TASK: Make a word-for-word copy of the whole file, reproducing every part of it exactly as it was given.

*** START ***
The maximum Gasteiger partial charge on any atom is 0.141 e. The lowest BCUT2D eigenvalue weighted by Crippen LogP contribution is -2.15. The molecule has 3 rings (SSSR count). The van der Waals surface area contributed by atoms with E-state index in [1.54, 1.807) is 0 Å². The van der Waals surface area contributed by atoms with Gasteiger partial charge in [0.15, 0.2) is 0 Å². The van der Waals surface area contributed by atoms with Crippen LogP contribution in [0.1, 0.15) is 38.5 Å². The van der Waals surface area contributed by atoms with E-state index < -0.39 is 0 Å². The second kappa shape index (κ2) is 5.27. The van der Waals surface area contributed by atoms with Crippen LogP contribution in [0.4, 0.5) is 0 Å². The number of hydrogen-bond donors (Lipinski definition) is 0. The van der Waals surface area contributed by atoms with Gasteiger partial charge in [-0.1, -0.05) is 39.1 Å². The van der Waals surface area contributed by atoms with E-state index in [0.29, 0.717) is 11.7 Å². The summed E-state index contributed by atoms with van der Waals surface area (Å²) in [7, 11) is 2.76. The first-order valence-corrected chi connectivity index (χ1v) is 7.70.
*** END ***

The maximum Gasteiger partial charge on any atom is 0.141 e. The lowest BCUT2D eigenvalue weighted by Crippen LogP contribution is -2.15. The molecule has 3 rings (SSSR count). The van der Waals surface area contributed by atoms with E-state index in [1.54, 1.807) is 0 Å². The van der Waals surface area contributed by atoms with Gasteiger partial charge in [0.15, 0.2) is 0 Å². The van der Waals surface area contributed by atoms with Crippen LogP contribution in [0.1, 0.15) is 38.5 Å². The van der Waals surface area contributed by atoms with E-state index < -0.39 is 0 Å². The second kappa shape index (κ2) is 5.27. The van der Waals surface area contributed by atoms with Crippen LogP contribution in [0.4, 0.5) is 0 Å². The number of hydrogen-bond donors (Lipinski definition) is 0. The van der Waals surface area contributed by atoms with Gasteiger partial charge in [-0.1, -0.05) is 39.1 Å². The van der Waals surface area contributed by atoms with E-state index in [0.29, 0.717) is 11.7 Å². The summed E-state index contributed by atoms with van der Waals surface area (Å²) in [7, 11) is 2.76. The first-order valence-corrected chi connectivity index (χ1v) is 7.70.